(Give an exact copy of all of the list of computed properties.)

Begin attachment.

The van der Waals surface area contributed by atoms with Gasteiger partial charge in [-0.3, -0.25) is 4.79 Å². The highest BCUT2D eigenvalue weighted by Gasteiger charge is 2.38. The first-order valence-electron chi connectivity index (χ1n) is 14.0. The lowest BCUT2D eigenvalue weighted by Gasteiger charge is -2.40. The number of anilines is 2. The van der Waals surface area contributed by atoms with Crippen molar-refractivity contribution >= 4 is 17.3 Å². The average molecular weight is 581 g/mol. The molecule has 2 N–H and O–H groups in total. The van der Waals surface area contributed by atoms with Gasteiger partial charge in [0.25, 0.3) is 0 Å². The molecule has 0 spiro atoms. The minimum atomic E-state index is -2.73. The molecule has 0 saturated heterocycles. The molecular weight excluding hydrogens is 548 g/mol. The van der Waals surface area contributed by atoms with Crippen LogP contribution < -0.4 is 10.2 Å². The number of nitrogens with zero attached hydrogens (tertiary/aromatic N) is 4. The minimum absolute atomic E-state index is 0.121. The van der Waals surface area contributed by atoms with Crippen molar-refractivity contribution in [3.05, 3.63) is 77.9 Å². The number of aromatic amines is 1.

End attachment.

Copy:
The van der Waals surface area contributed by atoms with Gasteiger partial charge in [-0.3, -0.25) is 4.79 Å². The highest BCUT2D eigenvalue weighted by Gasteiger charge is 2.38. The first-order valence-electron chi connectivity index (χ1n) is 14.0. The lowest BCUT2D eigenvalue weighted by Gasteiger charge is -2.40. The number of anilines is 2. The van der Waals surface area contributed by atoms with Crippen molar-refractivity contribution >= 4 is 17.3 Å². The average molecular weight is 581 g/mol. The molecule has 2 N–H and O–H groups in total. The van der Waals surface area contributed by atoms with Gasteiger partial charge in [0.25, 0.3) is 0 Å². The molecule has 0 spiro atoms. The minimum atomic E-state index is -2.73. The molecule has 0 saturated heterocycles. The molecular weight excluding hydrogens is 548 g/mol. The van der Waals surface area contributed by atoms with Crippen LogP contribution < -0.4 is 10.2 Å². The number of nitrogens with zero attached hydrogens (tertiary/aromatic N) is 4. The minimum absolute atomic E-state index is 0.121. The van der Waals surface area contributed by atoms with Crippen molar-refractivity contribution in [3.05, 3.63) is 77.9 Å². The number of aromatic amines is 1.